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  • Review from BBC Learning English Hello and welcome to News Review The program where we show you how to use the language from the latest news stories in your everyday English I'm Dan and joining me this morning is Katherine.

  • Hi, Catherine.

  • Hello, Dan.

  • So what's the story?

  • Today's story Everybody is about a protest.

  • Okay, let's hear more about that from this BBC World Service News report Beijing has condemned the ransacking of the Hong Kong parliament by pro democracy protesters.

  • The Hong Kong and Macao Affairs Office said it backed the territory's authorities to investigate what it called the criminal responsibility of violent offenders.

  • It said the demonstrators actions on Monday had trampled the rule of law.

  • So we're in Hong Kong for this story and we've just had the 22nd anniversary of the Hong Kong handover to China now.

  • Protesters in Hong Kong broke into the parliament building and they caused significant damage.

  • This action has been condemned by the Chinese government and also Hong Kong's leader Curry Lamb.

  • They say that the actions taken by the protesters were illegal and they showed no respect for the rule of law.

  • I see okay, so we've got three words and expressions that our viewers can use to talk about this story.

  • What have we got for Catherine?

  • Yes, We've got three really good words today.

  • We have deface blatant Andi zero tolerance deface blatant and zero tolerance.

  • Okay, let's have our first headline.

  • Okay, so we're looking at BBC news.

  • First Hong Kong protesters storm on deface parliament on handover anniversary deface ruined something's appearance by damaging or writing on it.

  • Now this looks like a word building word.

  • It is a word building.

  • Would we have two parts to this word?

  • Second part is face that is your face.

  • The thing that you look at the world with on the idea of face is about appearance.

  • Now this wood is preceded by the prefix d d e.

  • So the prefix days often has a negative meaning, and in this case, it means spoil or ruin somebody's or something's appearance.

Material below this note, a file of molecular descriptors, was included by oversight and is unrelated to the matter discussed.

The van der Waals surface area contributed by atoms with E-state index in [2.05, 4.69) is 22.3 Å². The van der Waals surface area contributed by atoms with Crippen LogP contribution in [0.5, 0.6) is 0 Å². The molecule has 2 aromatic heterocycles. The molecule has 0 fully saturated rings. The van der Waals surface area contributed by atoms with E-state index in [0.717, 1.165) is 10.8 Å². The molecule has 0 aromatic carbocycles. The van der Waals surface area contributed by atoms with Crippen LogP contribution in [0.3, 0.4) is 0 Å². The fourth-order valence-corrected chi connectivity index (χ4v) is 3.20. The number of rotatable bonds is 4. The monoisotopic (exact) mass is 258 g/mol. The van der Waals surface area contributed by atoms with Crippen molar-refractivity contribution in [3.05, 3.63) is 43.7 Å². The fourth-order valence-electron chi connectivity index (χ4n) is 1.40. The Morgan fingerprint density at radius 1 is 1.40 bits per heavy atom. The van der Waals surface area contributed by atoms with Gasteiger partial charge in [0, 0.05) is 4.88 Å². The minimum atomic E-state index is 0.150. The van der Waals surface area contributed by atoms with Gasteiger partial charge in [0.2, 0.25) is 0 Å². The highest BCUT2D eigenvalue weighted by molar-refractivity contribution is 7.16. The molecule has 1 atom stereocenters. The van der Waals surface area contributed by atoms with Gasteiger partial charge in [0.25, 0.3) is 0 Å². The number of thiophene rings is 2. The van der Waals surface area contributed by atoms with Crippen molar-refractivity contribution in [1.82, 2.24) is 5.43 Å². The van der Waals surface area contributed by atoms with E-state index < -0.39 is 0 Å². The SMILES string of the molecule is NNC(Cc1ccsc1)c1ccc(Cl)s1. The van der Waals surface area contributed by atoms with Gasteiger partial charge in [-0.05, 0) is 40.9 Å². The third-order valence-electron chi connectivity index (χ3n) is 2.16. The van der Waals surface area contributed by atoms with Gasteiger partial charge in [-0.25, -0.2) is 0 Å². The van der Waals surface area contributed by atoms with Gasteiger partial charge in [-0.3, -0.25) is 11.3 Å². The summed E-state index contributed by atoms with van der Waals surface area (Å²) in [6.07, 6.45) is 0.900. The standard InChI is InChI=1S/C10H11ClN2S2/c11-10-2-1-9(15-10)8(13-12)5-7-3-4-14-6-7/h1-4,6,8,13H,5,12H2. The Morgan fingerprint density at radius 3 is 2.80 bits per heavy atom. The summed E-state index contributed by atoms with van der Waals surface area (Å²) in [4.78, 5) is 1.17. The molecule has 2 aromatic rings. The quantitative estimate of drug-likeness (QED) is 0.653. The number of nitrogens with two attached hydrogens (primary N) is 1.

• So if you deface something, you do something to spoil its appearance.

  • So it's a verb that relates to kind of vandalism, isn't is often used, almost always used to do with vandalism.

  • It's a deliberate act of making something look bad by painting on it by damaging it by using graffiti by ripping it down.

  • It's some kind of visual damage to something.

  • Okay, so the protesters defaced Parliament.

  • That's a building.

  • Yes.

  • What other things do you do face?

  • Well, defaces after news for things which are in the public arena.

  • So we've got signs, notices, statues, public buildings, trains, public transport, things like that.

  • Anything that's public, the visible and publicly available, you damage its appearance.

  • You deface it.

  • Okay, so we could say the protesters defaced the building with graffiti.

  • Yes, you can defaced with graffiti with paint, or you can do by damaging it by hitting it so within, by all propositions also, you can use the proposition by to say who did the defacing.

  • Okay, so the public building was defaced by burglars.

  • You may notice that I have a rather flashy shirt on today, as usual.

  • Yes, always well turned.

  • And I just wondered, what if I was sitting next to rob and in an active, malevolent jealousy?

  • Because my shirt is so nice, he takes a pen and defaces my shirt.

  • Can I say you've defaced my shirt?

  • Probably a police officer might charge him with defacing, but no you wouldn't say that.

  • You'd say you've spoiled it.

  • You ruined it.

  • Okay, What have you done to brush it?

  • But you probably wouldn't use Defaced.

  • Your shirt is not public property.

  • Okay, you might think it should be.

  • But as yet it's still just yours.

  • OK?

  • It's not that good that good.

  • So do we have any synonyms to finish on?

  • We do as well as we just said.

  • Ruin, You can also say spoil disfigure vandalized this figure Now that looks like another word.

  • Building work.

  • It's absolutely another prefixed with another word after it.

  • This is again has a negative meaning figure it means shape or form.

  • So it's quite similar to deface.

  • You can deface something.

  • You can disfigure something and it means spoil its physical appearance.

  • Thank you very much for explaining that and we'll move on to the next headline on the Telegraph Hong Kong protests Beijing says storming of Parliament is blatant challenge to system of government blatant Done openly in an easy to see way.

  • What kind of wood is this?

  • Blatant is an objective.

  • It's spelt b l 80 a nt blatant okay.